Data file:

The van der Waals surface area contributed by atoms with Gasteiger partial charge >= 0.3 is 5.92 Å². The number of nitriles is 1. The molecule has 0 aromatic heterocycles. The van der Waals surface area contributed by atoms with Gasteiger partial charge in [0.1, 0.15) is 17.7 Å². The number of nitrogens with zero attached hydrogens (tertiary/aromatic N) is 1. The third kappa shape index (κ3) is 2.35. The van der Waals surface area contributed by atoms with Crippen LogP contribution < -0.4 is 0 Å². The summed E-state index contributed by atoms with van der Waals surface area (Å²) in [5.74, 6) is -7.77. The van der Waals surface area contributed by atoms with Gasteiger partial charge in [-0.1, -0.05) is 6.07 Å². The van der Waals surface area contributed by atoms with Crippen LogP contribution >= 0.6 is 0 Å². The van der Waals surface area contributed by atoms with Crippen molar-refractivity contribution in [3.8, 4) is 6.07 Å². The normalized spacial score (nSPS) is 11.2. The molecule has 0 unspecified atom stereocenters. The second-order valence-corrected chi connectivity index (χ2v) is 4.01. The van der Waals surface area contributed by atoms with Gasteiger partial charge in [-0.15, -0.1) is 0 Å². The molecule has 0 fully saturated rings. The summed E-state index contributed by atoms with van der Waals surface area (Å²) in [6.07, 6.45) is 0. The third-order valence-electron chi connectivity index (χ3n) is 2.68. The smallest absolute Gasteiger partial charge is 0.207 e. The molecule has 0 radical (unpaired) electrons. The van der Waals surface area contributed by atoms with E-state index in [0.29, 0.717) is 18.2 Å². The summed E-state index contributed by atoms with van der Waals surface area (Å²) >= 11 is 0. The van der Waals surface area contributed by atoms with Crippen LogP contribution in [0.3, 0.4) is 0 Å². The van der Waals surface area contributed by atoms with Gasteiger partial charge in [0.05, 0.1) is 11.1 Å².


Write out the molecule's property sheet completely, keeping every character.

The van der Waals surface area contributed by atoms with Gasteiger partial charge >= 0.3 is 5.92 Å². The number of nitriles is 1. The molecule has 0 aromatic heterocycles. The van der Waals surface area contributed by atoms with Gasteiger partial charge in [0.1, 0.15) is 17.7 Å². The number of nitrogens with zero attached hydrogens (tertiary/aromatic N) is 1. The third kappa shape index (κ3) is 2.35. The van der Waals surface area contributed by atoms with Crippen LogP contribution < -0.4 is 0 Å². The summed E-state index contributed by atoms with van der Waals surface area (Å²) in [5.74, 6) is -7.77. The van der Waals surface area contributed by atoms with Gasteiger partial charge in [-0.1, -0.05) is 6.07 Å². The van der Waals surface area contributed by atoms with Crippen LogP contribution >= 0.6 is 0 Å². The van der Waals surface area contributed by atoms with Crippen molar-refractivity contribution in [3.8, 4) is 6.07 Å². The normalized spacial score (nSPS) is 11.2. The molecule has 0 unspecified atom stereocenters. The second-order valence-corrected chi connectivity index (χ2v) is 4.01. The van der Waals surface area contributed by atoms with Gasteiger partial charge in [-0.15, -0.1) is 0 Å². The molecule has 0 fully saturated rings. The summed E-state index contributed by atoms with van der Waals surface area (Å²) in [6.07, 6.45) is 0. The third-order valence-electron chi connectivity index (χ3n) is 2.68. The smallest absolute Gasteiger partial charge is 0.207 e. The molecule has 0 radical (unpaired) electrons. The van der Waals surface area contributed by atoms with E-state index in [0.29, 0.717) is 18.2 Å². The summed E-state index contributed by atoms with van der Waals surface area (Å²) >= 11 is 0. The van der Waals surface area contributed by atoms with Crippen LogP contribution in [0.3, 0.4) is 0 Å². The van der Waals surface area contributed by atoms with Gasteiger partial charge in [0.05, 0.1) is 11.1 Å².